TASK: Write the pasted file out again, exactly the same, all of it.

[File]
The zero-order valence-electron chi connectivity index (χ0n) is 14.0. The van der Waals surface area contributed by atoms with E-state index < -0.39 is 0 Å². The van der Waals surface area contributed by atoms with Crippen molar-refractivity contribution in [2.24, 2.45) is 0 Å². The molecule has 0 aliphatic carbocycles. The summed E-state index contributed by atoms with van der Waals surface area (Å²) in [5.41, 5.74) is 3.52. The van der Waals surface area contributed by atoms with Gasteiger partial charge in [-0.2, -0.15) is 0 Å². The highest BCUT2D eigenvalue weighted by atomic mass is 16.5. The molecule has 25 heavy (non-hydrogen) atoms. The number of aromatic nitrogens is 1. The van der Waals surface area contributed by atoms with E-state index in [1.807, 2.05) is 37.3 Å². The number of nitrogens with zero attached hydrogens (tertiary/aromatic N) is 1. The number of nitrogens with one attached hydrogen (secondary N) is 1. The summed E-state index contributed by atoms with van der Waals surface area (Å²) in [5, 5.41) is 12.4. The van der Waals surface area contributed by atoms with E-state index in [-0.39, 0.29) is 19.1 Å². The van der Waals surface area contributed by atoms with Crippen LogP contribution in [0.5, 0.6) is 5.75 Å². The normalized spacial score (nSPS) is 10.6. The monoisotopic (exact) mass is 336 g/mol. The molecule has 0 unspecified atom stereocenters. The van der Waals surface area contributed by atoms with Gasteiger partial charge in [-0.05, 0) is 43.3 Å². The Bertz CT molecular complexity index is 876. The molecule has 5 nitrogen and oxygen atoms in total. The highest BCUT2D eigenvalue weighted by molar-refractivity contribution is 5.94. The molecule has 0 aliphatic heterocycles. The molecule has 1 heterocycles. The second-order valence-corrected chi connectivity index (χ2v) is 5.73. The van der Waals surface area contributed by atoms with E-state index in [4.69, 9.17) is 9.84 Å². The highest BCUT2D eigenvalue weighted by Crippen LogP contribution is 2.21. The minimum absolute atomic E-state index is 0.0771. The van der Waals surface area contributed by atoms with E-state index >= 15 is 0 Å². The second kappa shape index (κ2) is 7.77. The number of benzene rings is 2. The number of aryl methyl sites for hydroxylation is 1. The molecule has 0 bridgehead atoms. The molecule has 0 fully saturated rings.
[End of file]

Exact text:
The zero-order valence-electron chi connectivity index (χ0n) is 14.0. The van der Waals surface area contributed by atoms with E-state index < -0.39 is 0 Å². The van der Waals surface area contributed by atoms with Crippen molar-refractivity contribution in [2.24, 2.45) is 0 Å². The molecule has 0 aliphatic carbocycles. The summed E-state index contributed by atoms with van der Waals surface area (Å²) in [5.41, 5.74) is 3.52. The van der Waals surface area contributed by atoms with Gasteiger partial charge in [-0.2, -0.15) is 0 Å². The highest BCUT2D eigenvalue weighted by atomic mass is 16.5. The molecule has 25 heavy (non-hydrogen) atoms. The number of aromatic nitrogens is 1. The van der Waals surface area contributed by atoms with E-state index in [1.807, 2.05) is 37.3 Å². The number of nitrogens with zero attached hydrogens (tertiary/aromatic N) is 1. The number of nitrogens with one attached hydrogen (secondary N) is 1. The summed E-state index contributed by atoms with van der Waals surface area (Å²) in [5, 5.41) is 12.4. The van der Waals surface area contributed by atoms with E-state index in [-0.39, 0.29) is 19.1 Å². The van der Waals surface area contributed by atoms with Crippen LogP contribution in [0.5, 0.6) is 5.75 Å². The normalized spacial score (nSPS) is 10.6. The monoisotopic (exact) mass is 336 g/mol. The molecule has 0 unspecified atom stereocenters. The van der Waals surface area contributed by atoms with Gasteiger partial charge in [-0.05, 0) is 43.3 Å². The Bertz CT molecular complexity index is 876. The molecule has 5 nitrogen and oxygen atoms in total. The highest BCUT2D eigenvalue weighted by molar-refractivity contribution is 5.94. The molecule has 0 aliphatic heterocycles. The molecule has 1 heterocycles. The second-order valence-corrected chi connectivity index (χ2v) is 5.73. The van der Waals surface area contributed by atoms with E-state index in [4.69, 9.17) is 9.84 Å². The highest BCUT2D eigenvalue weighted by Crippen LogP contribution is 2.21. The minimum absolute atomic E-state index is 0.0771. The van der Waals surface area contributed by atoms with E-state index >= 15 is 0 Å². The second kappa shape index (κ2) is 7.77. The number of benzene rings is 2. The number of aryl methyl sites for hydroxylation is 1. The molecule has 0 bridgehead atoms. The molecule has 0 fully saturated rings.